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Jun 15, 2016

Buying a New Roof? Consider These 3 Factors

The roof is your family’s first line of defense against the elements, and it’s the crowning glory of your home. Routine maintenance is critical in preserving your home’s safety and character. If you notice any problems with your roof, it may be time for a replacement.

Replacing your roof is an expensive and extensive job best left to professionals. Uninformed purchasing and contractor choices can compromise your roof’s structural integrity. Consider the following factors so you can get the most for your money and hire a qualified contractor.

1. Style

You roof contributes just as much aesthetic value to your home as your lawn, siding, and doors. So, take time choosing a roofing material and color that complements the architectural style of your home and neighborhood.

With most new construction, about 30-50% of a home’s exterior you see is roofline. Consider a neutral color palette. Larger roofs tend to look more elegant in muted tones. Likewise, if your home has brick or stone facing, opt for a plainly patterned roof. You don’t want the exterior of your home looking too busy.
The goal is to create a harmonious blend of colors, patterns, and textures.

2. Material

There are a variety of roofing materials on the market. They all have their benefits and disadvantages. Consider the following options, and then talk with your contractor about which material would best suit your home.

Asphalt

By far the most popular, asphalt shingles are inexpensive and plentiful. They’re simple to install and repair, and they’re available in a multitude of colors. However, asphalt shingles aren’t the most durable and have a relatively short lifespan.

Clay Tiles

Reminiscent of Spanish architecture, clay tiles are common among homes in the American Southwest. Manufacturers make the barrel-shaped tiles from a mixture of clay and water. They’re extremely durable and can last up to 75 years. Although strong, clay tiles are brittle and susceptible to chipping.

Composite

A composite shingle is a mix of asphalt and another matte material. Some of the most common base materials include fiberglass and polyester. Composite shingles are lightweight and flexible. Some varieties also include mineral granules that guard against harsh UV rays. One disadvantage of composite shingles is their durability. They’re more expensive than standard asphalt shingles but share the same short service life.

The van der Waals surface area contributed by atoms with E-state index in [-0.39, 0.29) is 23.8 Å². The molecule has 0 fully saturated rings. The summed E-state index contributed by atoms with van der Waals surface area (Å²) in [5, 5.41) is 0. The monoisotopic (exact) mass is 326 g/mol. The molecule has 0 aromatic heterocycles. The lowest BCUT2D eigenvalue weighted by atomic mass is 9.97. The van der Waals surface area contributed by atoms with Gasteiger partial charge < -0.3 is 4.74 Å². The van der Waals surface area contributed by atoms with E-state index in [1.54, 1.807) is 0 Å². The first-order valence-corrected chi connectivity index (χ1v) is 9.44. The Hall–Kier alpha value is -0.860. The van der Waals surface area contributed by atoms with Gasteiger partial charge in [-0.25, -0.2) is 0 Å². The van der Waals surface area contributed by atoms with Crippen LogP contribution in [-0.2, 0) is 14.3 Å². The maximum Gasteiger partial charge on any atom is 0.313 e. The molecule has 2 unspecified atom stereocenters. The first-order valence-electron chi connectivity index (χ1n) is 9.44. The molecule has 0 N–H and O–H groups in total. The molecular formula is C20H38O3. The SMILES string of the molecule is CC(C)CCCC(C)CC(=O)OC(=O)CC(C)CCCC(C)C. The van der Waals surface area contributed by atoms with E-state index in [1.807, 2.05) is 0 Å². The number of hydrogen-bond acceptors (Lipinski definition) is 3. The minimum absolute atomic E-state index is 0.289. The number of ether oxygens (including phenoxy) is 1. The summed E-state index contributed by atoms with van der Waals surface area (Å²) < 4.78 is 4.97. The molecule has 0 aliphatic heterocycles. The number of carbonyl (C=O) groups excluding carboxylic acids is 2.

Metal

Particularly in areas with heavy rain and snowfall, metal roofing is gaining popularity among residential communities. Metal roofing is available in either panels or tiles that join together to create an impermeable water barrier.  Metal roofs are fireproof and resistant to rot. While they’re lightweight, metal roofs are difficult to install. Reserve installation for the special tools and experience of a professional roofer.

Slate

Slate roofs used to be more common, topping many historical buildings around the nation. Now, you rarely see slate roofs on anything other than the most deluxe luxury homes. If properly constructed, slate roofs can last a lifetime. They’re environmentally friendly, quarried out of the Northeast. But, they’re also extremely expensive and heavy. Slate roofing requires proper home engineering to support its weight.

Wood Shingles and Shakes

Homeowners prize wood roofing for its traditional beauty and curb appeal. Most manufactures offer a 20- to 25-year warranty on wood shingles and shakes; though, properly installed and maintained roofs can last twice as long. Wood roofs are a premium product, so expect to pay a premium price. They also require a great deal of upkeep since they’re prone to rot.

3. Price

For some homeowners, the cost of a new roof will be their largest concern. Costs vary, depending on a variety of factors, including:

  • Condition of an existing roof
  • Labor
  • Materials-nails, shingle type, waterproofing membrane
  • Roof pitch-steepness
  • Size of the area being covered

A large portion of the overall cost will come from the type of materials and products you choose. Highquality shingles can be expensive. However, budget shingles are often less durable and have a shorter lifespan. Beware-you generally get what you pay for.

If you’re in the market for a new roof, contact a professional contractor for a price quote. It’s important to consider all factors of a new roof so you can understand what your contractor is quoting. Most contractors are flexible when it comes to negotiating price and offer free estimates.

However, don’t just go with the lowest bidder. They may be cutting corners with shoddy installation and inferior materials. Search for a company that comes with professional referrals, offers the type of materials you want, and whose estimate fits your budget.

Thank You for a nice job on our roof! We appreciate the way you take care of us!

~ Larry M. - Omaha, NE.